When he leaves the bookstore, the woman follows him, humming a beguiling tune. He begins to “creep” towards her, but she walks into the Kingsport fog.

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“To Kiss Your Canvas”

This week’s bit of weird fiction . . .

Review: “To Kiss Your Canvas”, W. H. Pugmire, 2015.

This story works in its eeriness and menacing weirdness. It’s a good example of how style can overcome plot clichés.

In this story we’ve got a notorious painting, a painted mirror, a library of occult tomes, a mysterious suicide, and rumors of dark rites.

To further add to the familiar air of the story are the names. Our hero is Blake which brings to mind not only the poet William Blake but the Robert Blake of H. P. Lovecraft’s “Haunter of the Dark”. There’s a landlady named Dupin which, of course, brings to mind Edgar Allan Poe’s famous detective Auguste Dupin.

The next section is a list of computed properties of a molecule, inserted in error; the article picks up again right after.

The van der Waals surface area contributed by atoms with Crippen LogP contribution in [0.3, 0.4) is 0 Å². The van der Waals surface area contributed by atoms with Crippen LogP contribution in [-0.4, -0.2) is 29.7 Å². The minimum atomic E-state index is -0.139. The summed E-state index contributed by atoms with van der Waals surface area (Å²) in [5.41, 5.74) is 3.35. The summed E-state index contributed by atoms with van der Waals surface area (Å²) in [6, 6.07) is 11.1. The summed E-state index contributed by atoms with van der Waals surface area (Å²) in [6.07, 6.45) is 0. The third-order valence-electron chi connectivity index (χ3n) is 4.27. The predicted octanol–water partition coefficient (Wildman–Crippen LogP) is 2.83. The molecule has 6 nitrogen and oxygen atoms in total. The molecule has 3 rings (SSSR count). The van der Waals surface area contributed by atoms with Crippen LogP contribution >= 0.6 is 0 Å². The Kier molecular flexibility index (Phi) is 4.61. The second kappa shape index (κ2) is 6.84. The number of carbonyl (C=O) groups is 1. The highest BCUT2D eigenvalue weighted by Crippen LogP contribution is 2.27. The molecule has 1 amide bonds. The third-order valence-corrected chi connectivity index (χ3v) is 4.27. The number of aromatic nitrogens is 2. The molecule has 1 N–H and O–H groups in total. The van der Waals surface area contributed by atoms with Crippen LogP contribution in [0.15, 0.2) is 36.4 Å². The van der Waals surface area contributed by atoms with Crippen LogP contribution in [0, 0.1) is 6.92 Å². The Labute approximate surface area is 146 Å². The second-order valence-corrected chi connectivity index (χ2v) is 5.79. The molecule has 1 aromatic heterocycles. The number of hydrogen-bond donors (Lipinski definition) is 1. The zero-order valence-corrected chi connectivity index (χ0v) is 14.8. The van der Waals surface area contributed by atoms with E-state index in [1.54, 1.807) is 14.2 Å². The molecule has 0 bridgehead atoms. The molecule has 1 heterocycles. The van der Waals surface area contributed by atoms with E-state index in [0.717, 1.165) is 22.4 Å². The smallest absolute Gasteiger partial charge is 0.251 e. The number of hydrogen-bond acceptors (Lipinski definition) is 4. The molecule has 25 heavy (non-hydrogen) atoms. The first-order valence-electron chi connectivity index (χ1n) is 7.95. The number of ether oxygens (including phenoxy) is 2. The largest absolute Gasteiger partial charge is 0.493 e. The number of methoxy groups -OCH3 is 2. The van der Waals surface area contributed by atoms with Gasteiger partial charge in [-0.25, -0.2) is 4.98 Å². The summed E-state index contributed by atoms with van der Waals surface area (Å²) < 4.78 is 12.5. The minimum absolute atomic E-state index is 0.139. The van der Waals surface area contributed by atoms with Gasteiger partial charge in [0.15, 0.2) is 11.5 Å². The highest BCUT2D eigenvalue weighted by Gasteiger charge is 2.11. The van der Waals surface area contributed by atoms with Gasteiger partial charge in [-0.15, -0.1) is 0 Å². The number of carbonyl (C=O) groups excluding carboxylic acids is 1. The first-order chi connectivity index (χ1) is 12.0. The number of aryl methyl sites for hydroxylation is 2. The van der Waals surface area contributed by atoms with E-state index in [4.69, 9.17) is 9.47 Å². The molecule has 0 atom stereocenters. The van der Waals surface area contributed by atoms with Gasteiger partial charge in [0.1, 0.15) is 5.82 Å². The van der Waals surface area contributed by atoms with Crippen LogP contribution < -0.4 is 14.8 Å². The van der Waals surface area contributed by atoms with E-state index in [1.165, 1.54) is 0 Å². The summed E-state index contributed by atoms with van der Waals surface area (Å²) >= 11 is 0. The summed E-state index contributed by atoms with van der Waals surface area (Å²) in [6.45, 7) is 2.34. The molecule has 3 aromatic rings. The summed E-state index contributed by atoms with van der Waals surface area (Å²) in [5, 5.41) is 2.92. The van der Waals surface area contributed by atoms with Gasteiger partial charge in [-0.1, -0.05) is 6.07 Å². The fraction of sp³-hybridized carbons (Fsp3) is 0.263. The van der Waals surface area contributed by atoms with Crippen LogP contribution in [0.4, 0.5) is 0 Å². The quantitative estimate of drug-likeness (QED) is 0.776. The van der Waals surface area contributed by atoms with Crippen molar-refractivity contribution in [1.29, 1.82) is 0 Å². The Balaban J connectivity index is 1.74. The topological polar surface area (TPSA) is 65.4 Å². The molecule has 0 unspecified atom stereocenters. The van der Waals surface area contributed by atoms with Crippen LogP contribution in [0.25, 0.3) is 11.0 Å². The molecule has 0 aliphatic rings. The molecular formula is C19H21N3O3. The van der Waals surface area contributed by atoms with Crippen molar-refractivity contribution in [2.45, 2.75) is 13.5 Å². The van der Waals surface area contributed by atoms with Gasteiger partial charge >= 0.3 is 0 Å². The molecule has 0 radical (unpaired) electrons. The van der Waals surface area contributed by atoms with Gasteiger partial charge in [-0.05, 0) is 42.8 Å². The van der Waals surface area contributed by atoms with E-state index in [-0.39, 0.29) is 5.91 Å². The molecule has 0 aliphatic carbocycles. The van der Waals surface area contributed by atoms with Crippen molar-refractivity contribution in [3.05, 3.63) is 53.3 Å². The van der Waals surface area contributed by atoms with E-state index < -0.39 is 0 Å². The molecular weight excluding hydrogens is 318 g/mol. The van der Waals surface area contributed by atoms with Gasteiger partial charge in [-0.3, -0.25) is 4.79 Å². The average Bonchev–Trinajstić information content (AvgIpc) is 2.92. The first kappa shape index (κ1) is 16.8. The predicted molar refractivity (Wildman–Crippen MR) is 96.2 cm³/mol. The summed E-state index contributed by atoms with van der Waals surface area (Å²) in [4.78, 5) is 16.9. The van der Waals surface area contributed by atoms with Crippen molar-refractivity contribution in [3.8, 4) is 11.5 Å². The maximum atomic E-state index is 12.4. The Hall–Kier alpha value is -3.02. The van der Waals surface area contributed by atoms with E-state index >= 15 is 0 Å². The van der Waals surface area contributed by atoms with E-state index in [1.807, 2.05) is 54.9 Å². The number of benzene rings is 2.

The artist at the center of all this is Honoré Dupin. Before he slung a hangman’s noose over a beam in a Paris garrett in 1848 and gave his final sacrifice to his god Thanatos, Dupin completed the painting “The Grim Reaper”.

Blake has scraped his money together to visit Dupin’s room, still preserved as he left it except for a replica of “The Grim Reaper” replacing the original. Inspired by a Hollywood biopic he’s watched countless times, Blake wants to get a feeling of the man and his room to do a novel about Dupin.

And, of course, he finds more than he – though probably not the reader – expects in the room. Still, Pugmire carries his short story off well despite the rather standard plot.